FOR IMMEDIATE RELEASE:
DECEMBER 13, 2022
Traditional Territory of Wabanaki Peoples/Fredericton, NB – A coalition of four provincial environmental and conservation organizations — Canadian Parks and Wilderness Society-New Brunswick Chapter, Conservation Council of New Brunswick, Nature NB, and the Nature Trust of New Brunswick — issued the following joint statement in response to the government of New Brunswick’s Nature Legacy announcement today.
“We are encouraged to see the provincial government designate an additional 277,900 hectares of new protected areas to fulfill its commitment to protect 10 percent of lands and waters in the province.
Today’s announcement is the largest one-time increase in protected areas in New Brunswick’s history and represents a significant leap for nature conservation in the province.
The unique natural spaces and wildlife we love in New Brunswick are threatened by development, intensive industrial uses and climate changes. In New Brunswick, over 88 species are listed under the provincial Species at Risk Act. The dual crises of climate change and biodiversity loss demand real action and solutions now. When we conserve and connect intact and functioning ecosystems, we help protect beloved rare, endangered, and at-risk plants and animals that rely on New Brunswick habitat for their survival.
The Nature Legacy initiative has been a long time in the making. Since 2018, our organizations have partnered on campaigns to engage the New Brunswick government in Canada’s ambitious goal to conserve 17 percent of land and freshwater by 2020. The provincial government committed in 2019 to protect 10 percent of New Brunswick as part of the nationwide effort. Since then, the federal government has set an even larger goal of 30 percent protection by 2030.
We are deeply grateful for the thousands of New Brunswickers who answered our call by standing up and demanding better protection of cherished wetlands, rivers, forests, coasts, and islands. From the Miramichi and Nashwaak river watersheds to old forests and river corridors in the headwaters of the Restigouche, many of these new protected areas were nominated by the public and can continue to provide habitat for at-risk species, such as piping plovers, inner Bay of Fundy Atlantic salmons, wood turtles and monarch butterflies.
“New Brunswickers have time and time again, expressed their deep connection with nature and their desire to protect our natural heritage for future generations. Today’s announcement is a reflection of this Nature Legacy and an important step as we work together to halt nature loss and support the recovery of species at risk like the iconic Piping Plover and Monarch butterfly. There is still more work to do to move us forward and we look forward to supporting the province’s commitment to go beyond 10%”, said Vanessa Roy-McDougall, Executive Director of Nature NB.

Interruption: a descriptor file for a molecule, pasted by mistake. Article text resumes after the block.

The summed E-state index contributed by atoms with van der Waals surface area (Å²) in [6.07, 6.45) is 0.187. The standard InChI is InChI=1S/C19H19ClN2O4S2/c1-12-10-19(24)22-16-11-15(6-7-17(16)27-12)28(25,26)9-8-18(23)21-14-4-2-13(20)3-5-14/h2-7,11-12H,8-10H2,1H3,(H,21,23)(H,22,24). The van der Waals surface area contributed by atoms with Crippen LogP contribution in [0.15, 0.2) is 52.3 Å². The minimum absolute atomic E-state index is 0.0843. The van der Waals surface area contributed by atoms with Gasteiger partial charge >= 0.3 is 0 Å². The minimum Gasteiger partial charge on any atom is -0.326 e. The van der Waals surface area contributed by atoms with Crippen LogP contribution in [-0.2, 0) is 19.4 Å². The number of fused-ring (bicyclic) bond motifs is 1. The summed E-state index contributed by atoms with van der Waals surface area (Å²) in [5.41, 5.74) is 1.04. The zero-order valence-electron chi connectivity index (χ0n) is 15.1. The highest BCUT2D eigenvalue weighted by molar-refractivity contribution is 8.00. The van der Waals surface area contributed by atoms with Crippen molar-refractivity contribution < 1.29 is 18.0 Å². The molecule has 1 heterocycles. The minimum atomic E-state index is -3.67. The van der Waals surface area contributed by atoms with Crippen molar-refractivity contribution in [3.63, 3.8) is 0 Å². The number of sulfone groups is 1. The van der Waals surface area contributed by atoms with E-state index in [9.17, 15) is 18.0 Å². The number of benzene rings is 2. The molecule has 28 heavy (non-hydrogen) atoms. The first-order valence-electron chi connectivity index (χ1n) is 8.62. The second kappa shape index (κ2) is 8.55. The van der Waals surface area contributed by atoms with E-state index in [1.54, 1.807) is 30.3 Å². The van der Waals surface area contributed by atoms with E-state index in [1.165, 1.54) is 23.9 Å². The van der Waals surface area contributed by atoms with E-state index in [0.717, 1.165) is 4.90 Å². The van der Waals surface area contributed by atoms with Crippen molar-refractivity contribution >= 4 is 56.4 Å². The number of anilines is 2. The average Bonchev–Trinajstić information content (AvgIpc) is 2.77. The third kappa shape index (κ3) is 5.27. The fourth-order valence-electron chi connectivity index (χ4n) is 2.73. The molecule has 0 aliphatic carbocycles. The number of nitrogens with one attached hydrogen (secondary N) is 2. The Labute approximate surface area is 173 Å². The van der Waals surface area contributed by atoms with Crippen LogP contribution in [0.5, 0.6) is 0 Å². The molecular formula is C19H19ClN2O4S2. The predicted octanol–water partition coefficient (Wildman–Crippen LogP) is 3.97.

As world leaders currently gather in Montreal to find solutions for the growing crisis of nature loss at the 15th Conference of the Parties to the UN Convention on Biological Diversity (“NatureCOP”), today’s announcement is an example of taking concrete steps to address this crisis here at home.
There is still much work ahead if New Brunswick is to do its part to achieve the national and international target to protect 30% by 2030. In particular, we must follow through on commitments to reconciliation through conservation. Wolastoqiyik, Mi’gmaq and Peskotomuhkati peoples have been the stewards and knowledge keepers of these territories since time immemorial. Land and water protection can only be more successful with Indigenous-supported and Indigenous-led conservation initiatives.
As we look to the future of conservation in the province, it is critical that we continue to hold our governments accountable for implementing the recent Climate Change Action Plan by:
- setting a more ambitious provincial target for protected areas beyond 10 percent, which aligns with federal targets and places New Brunswick as a leader across provinces
- developing and implementing a new biodiversity strategy that will maintain biodiversity and aid in the recovery of threatened and at-risk species and their habitats
- developing tools that help to understand forest and wetland contribution to climate action and increase their protection as important carbon stocks
- co-developing with Indigenous Nations new ways to manage and steward protected areas in ways that support Indigenous values and communities.